Candidacy and Accession Negotiations, Uncategorized
The European Commission’s positive report on Republic of Serbia’s EU candidate status and prerequisites for launching accession negotiations was published on the 12th October 2011, and this is an important date in the history of democratic Serbia. This is not the beginning of the end of the European integration process, however it is certainly the end of its beginning. Candidate status opens many doors including those to pre-accession funds and
investments. It also puts Serbia in a better position in terms of the new European budget 2014 – 2020, as well as in large-scale infrastructure projects. The beginning of the negotiations will also mean the end of guessing the accession date or having theoretical debates about the best development format for Serbia. We are going to talk about the experiences of 27 nations and Serbia will have its social & historical heritage covered by 35 chapters which will reflect the reality in the society, and which range from environmental issues to fighting corruption, from education to tackling monopolies. We are going to have to sit down, study, negotiate and work.
Serbia, its citizens and administration, will become better after the process, even if we are talking about our neighbours, our peers. Europe awaits us at the end of the road, a Europe that no longer harbours any illusions about itself. Europe where strikes are no longer the last, but the first news, a Europe that is battling crisis in the eurozone, a Europe where populism has been growing…This is also the Europe that will undergo reforms and show a true face of solidarity. The Copenhagen Criteria will not scare Serbia away. Fulfilling the criteria means becoming a member of a “club”. Stability, regional cooperation, economic competitiveness, respecting human and minority rights, functional parliamentary democracy… These are the things that society agrees on.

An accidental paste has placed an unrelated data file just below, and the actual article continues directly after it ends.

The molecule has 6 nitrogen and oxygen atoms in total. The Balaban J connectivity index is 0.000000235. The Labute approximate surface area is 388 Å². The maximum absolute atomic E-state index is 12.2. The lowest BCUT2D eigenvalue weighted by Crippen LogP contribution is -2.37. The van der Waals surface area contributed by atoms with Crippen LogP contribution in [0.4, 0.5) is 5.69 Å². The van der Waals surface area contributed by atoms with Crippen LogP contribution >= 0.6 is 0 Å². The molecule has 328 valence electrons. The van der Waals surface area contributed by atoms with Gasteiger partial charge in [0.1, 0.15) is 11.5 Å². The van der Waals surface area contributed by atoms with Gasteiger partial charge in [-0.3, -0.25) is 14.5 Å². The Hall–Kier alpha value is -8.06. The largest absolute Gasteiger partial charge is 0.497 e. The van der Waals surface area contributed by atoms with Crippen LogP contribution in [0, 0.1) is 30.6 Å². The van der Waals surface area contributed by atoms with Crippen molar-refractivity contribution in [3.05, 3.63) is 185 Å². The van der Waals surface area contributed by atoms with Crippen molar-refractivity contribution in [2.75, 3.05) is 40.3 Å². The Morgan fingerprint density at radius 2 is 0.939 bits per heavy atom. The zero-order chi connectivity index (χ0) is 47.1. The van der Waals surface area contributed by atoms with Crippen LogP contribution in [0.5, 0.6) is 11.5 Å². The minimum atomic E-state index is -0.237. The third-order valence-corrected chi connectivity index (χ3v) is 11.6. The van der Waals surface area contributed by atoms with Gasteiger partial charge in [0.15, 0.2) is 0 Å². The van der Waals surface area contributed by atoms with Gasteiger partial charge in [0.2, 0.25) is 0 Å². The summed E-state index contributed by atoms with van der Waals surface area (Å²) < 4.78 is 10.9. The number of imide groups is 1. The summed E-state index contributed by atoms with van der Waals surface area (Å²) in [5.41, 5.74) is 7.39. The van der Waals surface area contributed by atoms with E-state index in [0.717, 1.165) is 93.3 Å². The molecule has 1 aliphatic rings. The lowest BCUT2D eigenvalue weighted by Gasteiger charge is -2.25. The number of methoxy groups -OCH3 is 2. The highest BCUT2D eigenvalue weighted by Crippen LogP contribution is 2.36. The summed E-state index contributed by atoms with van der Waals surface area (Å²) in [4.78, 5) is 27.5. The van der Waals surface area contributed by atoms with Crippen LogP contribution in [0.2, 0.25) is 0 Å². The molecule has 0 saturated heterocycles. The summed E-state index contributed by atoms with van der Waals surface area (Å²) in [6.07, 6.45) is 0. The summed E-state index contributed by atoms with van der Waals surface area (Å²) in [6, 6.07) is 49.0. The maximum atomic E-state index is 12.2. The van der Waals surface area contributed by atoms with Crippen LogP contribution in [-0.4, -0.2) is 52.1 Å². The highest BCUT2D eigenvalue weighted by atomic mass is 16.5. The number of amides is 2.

There are also prerequisites that pertain to the Belgrade-Priština dialogue. Our approach has always been constructive, prudent and we have had concrete proposals. And despite everything that has happened, there is no reason for us not to continue in the same way. That is in the best interest of every single citizen that lives in Kosovo and Metohija, regardless of their nationality, as well as in the best interest of resolving everyday life problems, including inherited ones, that stem from before the 1990s conflicts.Solution has to be found through negotiations, and there are no alternatives. Rest assured – Serbia will not allow for this dialogue, which is currently taking place in Brussels, or subsequent talks to fail. Brussels will not become the new Rambouillet. We are confident that Europe is giving us its undivided support along this road.
Today’s Serbia is adamant to turn its potential into capacity and its European perspective in reality. Our aim is for Serbia to become the 30th member of the European Union. The ball is in our court.
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